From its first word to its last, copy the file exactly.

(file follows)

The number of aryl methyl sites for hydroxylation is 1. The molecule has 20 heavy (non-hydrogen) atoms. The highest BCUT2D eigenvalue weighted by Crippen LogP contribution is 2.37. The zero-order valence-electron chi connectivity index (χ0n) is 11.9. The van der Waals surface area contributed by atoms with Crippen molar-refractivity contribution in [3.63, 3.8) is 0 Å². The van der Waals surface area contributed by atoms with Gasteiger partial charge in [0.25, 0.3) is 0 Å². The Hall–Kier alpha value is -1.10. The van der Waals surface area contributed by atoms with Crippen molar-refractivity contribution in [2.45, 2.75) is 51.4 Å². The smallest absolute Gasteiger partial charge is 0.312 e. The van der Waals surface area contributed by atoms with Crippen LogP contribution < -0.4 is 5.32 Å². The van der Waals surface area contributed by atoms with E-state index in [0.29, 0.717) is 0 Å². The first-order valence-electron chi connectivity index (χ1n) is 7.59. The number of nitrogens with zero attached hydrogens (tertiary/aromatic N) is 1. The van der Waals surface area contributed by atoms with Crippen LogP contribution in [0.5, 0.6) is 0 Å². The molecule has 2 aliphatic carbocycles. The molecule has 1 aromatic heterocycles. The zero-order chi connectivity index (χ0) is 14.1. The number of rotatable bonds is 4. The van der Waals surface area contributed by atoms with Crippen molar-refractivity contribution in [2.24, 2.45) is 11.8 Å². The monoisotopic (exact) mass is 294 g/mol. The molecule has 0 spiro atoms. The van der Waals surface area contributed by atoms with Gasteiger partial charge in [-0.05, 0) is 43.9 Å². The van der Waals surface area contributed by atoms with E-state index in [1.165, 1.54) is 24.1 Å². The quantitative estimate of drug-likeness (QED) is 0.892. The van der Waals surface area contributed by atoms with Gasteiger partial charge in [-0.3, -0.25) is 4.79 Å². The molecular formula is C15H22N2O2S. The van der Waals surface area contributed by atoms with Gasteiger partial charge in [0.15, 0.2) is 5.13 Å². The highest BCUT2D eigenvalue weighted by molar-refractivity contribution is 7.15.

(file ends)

The number of aryl methyl sites for hydroxylation is 1. The molecule has 20 heavy (non-hydrogen) atoms. The highest BCUT2D eigenvalue weighted by Crippen LogP contribution is 2.37. The zero-order valence-electron chi connectivity index (χ0n) is 11.9. The van der Waals surface area contributed by atoms with Crippen molar-refractivity contribution in [3.63, 3.8) is 0 Å². The van der Waals surface area contributed by atoms with Gasteiger partial charge in [0.25, 0.3) is 0 Å². The Hall–Kier alpha value is -1.10. The van der Waals surface area contributed by atoms with Crippen molar-refractivity contribution in [2.45, 2.75) is 51.4 Å². The smallest absolute Gasteiger partial charge is 0.312 e. The van der Waals surface area contributed by atoms with Crippen LogP contribution < -0.4 is 5.32 Å². The van der Waals surface area contributed by atoms with E-state index in [0.29, 0.717) is 0 Å². The first-order valence-electron chi connectivity index (χ1n) is 7.59. The number of nitrogens with zero attached hydrogens (tertiary/aromatic N) is 1. The van der Waals surface area contributed by atoms with Crippen LogP contribution in [0.5, 0.6) is 0 Å². The molecule has 2 aliphatic carbocycles. The molecule has 1 aromatic heterocycles. The zero-order chi connectivity index (χ0) is 14.1. The number of rotatable bonds is 4. The van der Waals surface area contributed by atoms with Crippen molar-refractivity contribution in [2.24, 2.45) is 11.8 Å². The monoisotopic (exact) mass is 294 g/mol. The molecule has 0 spiro atoms. The van der Waals surface area contributed by atoms with Gasteiger partial charge in [-0.05, 0) is 43.9 Å². The van der Waals surface area contributed by atoms with E-state index in [1.165, 1.54) is 24.1 Å². The quantitative estimate of drug-likeness (QED) is 0.892. The van der Waals surface area contributed by atoms with Gasteiger partial charge in [-0.3, -0.25) is 4.79 Å². The molecular formula is C15H22N2O2S. The van der Waals surface area contributed by atoms with Gasteiger partial charge in [0.15, 0.2) is 5.13 Å². The highest BCUT2D eigenvalue weighted by molar-refractivity contribution is 7.15.